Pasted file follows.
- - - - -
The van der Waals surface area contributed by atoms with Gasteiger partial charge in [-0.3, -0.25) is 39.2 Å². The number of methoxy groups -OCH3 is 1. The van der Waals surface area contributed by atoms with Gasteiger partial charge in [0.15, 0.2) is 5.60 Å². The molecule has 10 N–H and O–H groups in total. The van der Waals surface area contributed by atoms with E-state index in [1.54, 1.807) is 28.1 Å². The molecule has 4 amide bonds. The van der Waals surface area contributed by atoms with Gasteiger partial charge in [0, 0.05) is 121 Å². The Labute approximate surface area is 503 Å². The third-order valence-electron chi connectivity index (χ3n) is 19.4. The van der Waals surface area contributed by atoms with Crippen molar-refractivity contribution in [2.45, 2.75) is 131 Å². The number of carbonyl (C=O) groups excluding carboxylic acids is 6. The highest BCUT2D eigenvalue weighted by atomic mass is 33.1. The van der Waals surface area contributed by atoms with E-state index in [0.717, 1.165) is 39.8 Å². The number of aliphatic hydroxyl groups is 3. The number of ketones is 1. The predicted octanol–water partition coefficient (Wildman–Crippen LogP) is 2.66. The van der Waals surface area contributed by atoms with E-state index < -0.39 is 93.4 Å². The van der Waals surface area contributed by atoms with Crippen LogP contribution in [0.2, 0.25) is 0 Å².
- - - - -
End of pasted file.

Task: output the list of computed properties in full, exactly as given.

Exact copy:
The van der Waals surface area contributed by atoms with Gasteiger partial charge in [-0.3, -0.25) is 39.2 Å². The number of methoxy groups -OCH3 is 1. The van der Waals surface area contributed by atoms with Gasteiger partial charge in [0.15, 0.2) is 5.60 Å². The molecule has 10 N–H and O–H groups in total. The van der Waals surface area contributed by atoms with E-state index in [1.54, 1.807) is 28.1 Å². The molecule has 4 amide bonds. The van der Waals surface area contributed by atoms with Gasteiger partial charge in [0, 0.05) is 121 Å². The Labute approximate surface area is 503 Å². The third-order valence-electron chi connectivity index (χ3n) is 19.4. The van der Waals surface area contributed by atoms with Crippen molar-refractivity contribution in [2.45, 2.75) is 131 Å². The number of carbonyl (C=O) groups excluding carboxylic acids is 6. The highest BCUT2D eigenvalue weighted by atomic mass is 33.1. The van der Waals surface area contributed by atoms with E-state index in [0.717, 1.165) is 39.8 Å². The number of aliphatic hydroxyl groups is 3. The number of ketones is 1. The predicted octanol–water partition coefficient (Wildman–Crippen LogP) is 2.66. The van der Waals surface area contributed by atoms with E-state index < -0.39 is 93.4 Å². The van der Waals surface area contributed by atoms with Crippen LogP contribution in [0.2, 0.25) is 0 Å².